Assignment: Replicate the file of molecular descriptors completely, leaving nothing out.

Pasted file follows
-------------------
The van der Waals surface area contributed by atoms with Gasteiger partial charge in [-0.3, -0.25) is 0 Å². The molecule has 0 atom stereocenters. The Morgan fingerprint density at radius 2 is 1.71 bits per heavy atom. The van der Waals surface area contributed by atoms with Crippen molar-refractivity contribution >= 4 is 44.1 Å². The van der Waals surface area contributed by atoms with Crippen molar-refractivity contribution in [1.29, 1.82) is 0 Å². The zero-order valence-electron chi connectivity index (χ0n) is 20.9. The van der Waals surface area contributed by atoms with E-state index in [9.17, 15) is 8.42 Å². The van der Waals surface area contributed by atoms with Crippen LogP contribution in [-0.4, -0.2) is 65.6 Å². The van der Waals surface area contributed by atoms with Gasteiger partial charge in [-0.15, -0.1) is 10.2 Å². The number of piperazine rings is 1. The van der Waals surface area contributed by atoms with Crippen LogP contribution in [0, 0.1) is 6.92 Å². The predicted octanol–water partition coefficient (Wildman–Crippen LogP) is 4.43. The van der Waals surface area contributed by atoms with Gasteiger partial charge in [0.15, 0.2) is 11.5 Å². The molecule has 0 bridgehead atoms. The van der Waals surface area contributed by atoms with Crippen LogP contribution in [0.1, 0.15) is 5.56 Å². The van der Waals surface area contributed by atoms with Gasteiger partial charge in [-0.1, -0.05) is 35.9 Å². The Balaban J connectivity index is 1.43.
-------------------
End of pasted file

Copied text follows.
The van der Waals surface area contributed by atoms with Gasteiger partial charge in [-0.3, -0.25) is 0 Å². The molecule has 0 atom stereocenters. The Morgan fingerprint density at radius 2 is 1.71 bits per heavy atom. The van der Waals surface area contributed by atoms with Crippen molar-refractivity contribution >= 4 is 44.1 Å². The van der Waals surface area contributed by atoms with Crippen molar-refractivity contribution in [1.29, 1.82) is 0 Å². The zero-order valence-electron chi connectivity index (χ0n) is 20.9. The van der Waals surface area contributed by atoms with E-state index in [9.17, 15) is 8.42 Å². The van der Waals surface area contributed by atoms with Crippen LogP contribution in [-0.4, -0.2) is 65.6 Å². The van der Waals surface area contributed by atoms with Gasteiger partial charge in [-0.15, -0.1) is 10.2 Å². The number of piperazine rings is 1. The van der Waals surface area contributed by atoms with Crippen LogP contribution in [0, 0.1) is 6.92 Å². The predicted octanol–water partition coefficient (Wildman–Crippen LogP) is 4.43. The van der Waals surface area contributed by atoms with Gasteiger partial charge in [0.15, 0.2) is 11.5 Å². The molecule has 0 bridgehead atoms. The van der Waals surface area contributed by atoms with Crippen LogP contribution in [0.1, 0.15) is 5.56 Å². The van der Waals surface area contributed by atoms with Gasteiger partial charge in [-0.1, -0.05) is 35.9 Å². The Balaban J connectivity index is 1.43.